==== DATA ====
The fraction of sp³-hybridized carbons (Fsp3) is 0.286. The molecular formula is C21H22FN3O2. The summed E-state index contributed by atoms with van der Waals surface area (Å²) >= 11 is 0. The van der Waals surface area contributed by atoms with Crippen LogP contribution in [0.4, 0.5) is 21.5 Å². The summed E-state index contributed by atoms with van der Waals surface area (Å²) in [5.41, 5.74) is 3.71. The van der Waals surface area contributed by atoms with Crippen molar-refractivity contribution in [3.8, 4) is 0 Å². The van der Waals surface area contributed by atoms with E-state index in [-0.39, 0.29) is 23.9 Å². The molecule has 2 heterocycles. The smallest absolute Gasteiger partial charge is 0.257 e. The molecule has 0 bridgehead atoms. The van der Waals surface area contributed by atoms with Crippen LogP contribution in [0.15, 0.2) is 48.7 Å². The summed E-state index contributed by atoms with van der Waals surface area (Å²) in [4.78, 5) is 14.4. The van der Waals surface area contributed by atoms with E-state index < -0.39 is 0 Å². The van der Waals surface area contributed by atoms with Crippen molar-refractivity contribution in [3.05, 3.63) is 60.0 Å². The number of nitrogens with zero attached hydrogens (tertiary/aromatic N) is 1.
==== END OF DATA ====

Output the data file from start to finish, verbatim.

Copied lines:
The fraction of sp³-hybridized carbons (Fsp3) is 0.286. The molecular formula is C21H22FN3O2. The summed E-state index contributed by atoms with van der Waals surface area (Å²) >= 11 is 0. The van der Waals surface area contributed by atoms with Crippen LogP contribution in [0.4, 0.5) is 21.5 Å². The summed E-state index contributed by atoms with van der Waals surface area (Å²) in [5.41, 5.74) is 3.71. The van der Waals surface area contributed by atoms with Crippen molar-refractivity contribution in [3.8, 4) is 0 Å². The van der Waals surface area contributed by atoms with E-state index in [-0.39, 0.29) is 23.9 Å². The molecule has 2 heterocycles. The smallest absolute Gasteiger partial charge is 0.257 e. The molecule has 0 bridgehead atoms. The van der Waals surface area contributed by atoms with Crippen LogP contribution in [0.15, 0.2) is 48.7 Å². The summed E-state index contributed by atoms with van der Waals surface area (Å²) in [4.78, 5) is 14.4. The van der Waals surface area contributed by atoms with E-state index < -0.39 is 0 Å². The van der Waals surface area contributed by atoms with Crippen molar-refractivity contribution in [3.05, 3.63) is 60.0 Å². The number of nitrogens with zero attached hydrogens (tertiary/aromatic N) is 1.